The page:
Deadrow77: Dark Waves for Little Greys

 Posted by Steve Mecca   Electronics / EBM / Electronica
 Edit (9281)
Jul 24 2016
cover
Artist: Deadrow77
Title: Dark Waves for Little Greys
Format: 2 x CD (double CD)
Label: Facthedral's Hall (@)
Rated: *****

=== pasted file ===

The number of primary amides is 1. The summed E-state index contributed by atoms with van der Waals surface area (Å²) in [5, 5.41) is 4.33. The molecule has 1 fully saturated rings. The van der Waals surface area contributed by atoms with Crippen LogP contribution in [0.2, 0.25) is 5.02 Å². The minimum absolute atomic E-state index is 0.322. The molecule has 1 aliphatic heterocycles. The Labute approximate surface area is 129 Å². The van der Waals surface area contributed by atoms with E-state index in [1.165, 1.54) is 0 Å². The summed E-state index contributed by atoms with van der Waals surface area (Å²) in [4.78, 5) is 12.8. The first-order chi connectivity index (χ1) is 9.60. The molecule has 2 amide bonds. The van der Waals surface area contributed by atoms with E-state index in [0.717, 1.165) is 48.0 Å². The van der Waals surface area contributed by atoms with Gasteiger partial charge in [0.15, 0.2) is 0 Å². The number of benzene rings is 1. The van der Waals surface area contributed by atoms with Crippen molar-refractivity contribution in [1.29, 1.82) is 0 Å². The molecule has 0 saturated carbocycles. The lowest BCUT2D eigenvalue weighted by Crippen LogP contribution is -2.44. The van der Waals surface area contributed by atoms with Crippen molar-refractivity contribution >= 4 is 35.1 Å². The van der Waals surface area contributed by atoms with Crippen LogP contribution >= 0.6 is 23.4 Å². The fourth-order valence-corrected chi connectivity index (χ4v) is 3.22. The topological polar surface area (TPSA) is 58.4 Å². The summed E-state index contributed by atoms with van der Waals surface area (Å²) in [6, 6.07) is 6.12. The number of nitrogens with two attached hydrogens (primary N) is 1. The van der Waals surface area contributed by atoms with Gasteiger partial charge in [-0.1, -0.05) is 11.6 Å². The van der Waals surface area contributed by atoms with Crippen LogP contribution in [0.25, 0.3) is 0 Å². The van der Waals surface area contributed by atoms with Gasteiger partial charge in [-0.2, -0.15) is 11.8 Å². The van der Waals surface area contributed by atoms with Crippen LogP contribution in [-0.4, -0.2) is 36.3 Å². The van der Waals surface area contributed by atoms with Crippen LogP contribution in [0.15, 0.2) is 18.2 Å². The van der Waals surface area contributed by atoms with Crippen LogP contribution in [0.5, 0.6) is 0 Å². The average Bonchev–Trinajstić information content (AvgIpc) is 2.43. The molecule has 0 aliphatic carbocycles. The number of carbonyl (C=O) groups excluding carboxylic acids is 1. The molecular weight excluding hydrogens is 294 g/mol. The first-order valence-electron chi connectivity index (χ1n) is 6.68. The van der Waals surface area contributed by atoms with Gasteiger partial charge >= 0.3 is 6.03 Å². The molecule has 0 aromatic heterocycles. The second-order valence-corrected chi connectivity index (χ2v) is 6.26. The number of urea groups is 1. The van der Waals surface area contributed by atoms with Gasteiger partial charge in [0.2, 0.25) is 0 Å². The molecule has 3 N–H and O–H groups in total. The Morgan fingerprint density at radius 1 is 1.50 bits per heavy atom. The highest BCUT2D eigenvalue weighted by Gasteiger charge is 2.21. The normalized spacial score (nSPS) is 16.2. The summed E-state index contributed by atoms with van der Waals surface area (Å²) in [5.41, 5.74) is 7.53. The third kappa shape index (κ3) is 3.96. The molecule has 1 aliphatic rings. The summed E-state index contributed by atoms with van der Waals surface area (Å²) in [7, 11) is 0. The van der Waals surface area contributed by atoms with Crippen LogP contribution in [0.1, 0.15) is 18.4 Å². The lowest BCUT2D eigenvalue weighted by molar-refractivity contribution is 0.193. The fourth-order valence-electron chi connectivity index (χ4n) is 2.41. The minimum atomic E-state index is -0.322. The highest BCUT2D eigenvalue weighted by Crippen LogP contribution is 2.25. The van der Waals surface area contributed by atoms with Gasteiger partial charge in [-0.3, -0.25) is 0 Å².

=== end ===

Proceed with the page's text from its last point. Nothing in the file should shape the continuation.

Deadrow77 is Fabien Della Roma, a farmer who grows organic saffron in the Oriental Pyrenees mountains. And no, the album was not made exclusively using farm implements, but exclusively using a MiniLab 25 Arturia synthesizer. This is the second release by Deadrow77, the first going all the way back to 2005, called 'Mi-Figue/Mi-Raisin'. Man, that was a long time ago. I haven't heard that one, so I can only tell you about 'Dark Waves for Little Greys'. It's a double album (2 CDs) comprised of 29 instrumental pieces. Don't let that doggie on the cover fool you; I can't find any connection with the animal and the music. The label, Facthedral's Hall, describes the music as "a mix of of electro-ambient, electronica, dark, cosmic, psychedelic, tribal, medieval..." In places that may be true to some extent, but overall, that seems like a stretch. What you're really getting is simple, quirky, melodic synthesizer pieces, with a slightly dark tone. Now the impressive thing is that the majority of these spontaneous improvisations were recorded in a single take. When you consider that, it makes a big, big difference. The CDs are ordered 2013 (CD1) and 2014 (CD2), which I would assume to reference when they were composed. Some of the track titles pay up the whimsical quirkiness as well - "My First Caroussel," "Blind Tightrope Walker," "Pariah's Groove," "Knockin' D. Lynch's Door," "Psychic Bleeding," "Sabatik Salsa," "Birthnight Today," "Carbon Circus," and others. As for what it sounds like, well, imagine if you will, a instrumental collaboration between Tonto's Expanding Headband (Malcolm Cecil & Robert Margouleff) and The Residents. It might sound something like this. The melody and structure is ultra-simple, but there is a wide variety of sounds employed. Often there is rhythm but it is electronic rather than any conventional drums or drum machine. Some of these melodies sound very serious, while others are sort of goofy. Circus fantasy, carnival, medieval, klezmer, Kraftwerk, and numerous other influences are at work here. To some extent, certain forms hearken back to the electronic experimentalism of the 70's and 80's. There is one track ("TechNoLogic Future") that utilizes a similar rhythmic impetus as Wall of Voodoo's "Ring of Fire." Occasionally some of the electronic sounds employed resemble real instruments, but mostly it does not stray from its synthetic origins. Undoubtedly the listener will find some compositions more interesting than others. Due to their completely improvised nature, some tracks sound more like ideas for songs (demos) rather than completely fleshed-out songs. Still, it might serve well as background music for mimes or other non-verbal theatrical pieces, maybe even animation. It's possible that the album could have been distilled down to a single CD's worth of the best stuff, but the buyer who's looking for the most bang for the buck should be amply rewarded. If you're into peculiar melodic synthesizer compositions, then Deadrow77's 'Dark Waves for Little Greys' is for you. Limited to 500 copies.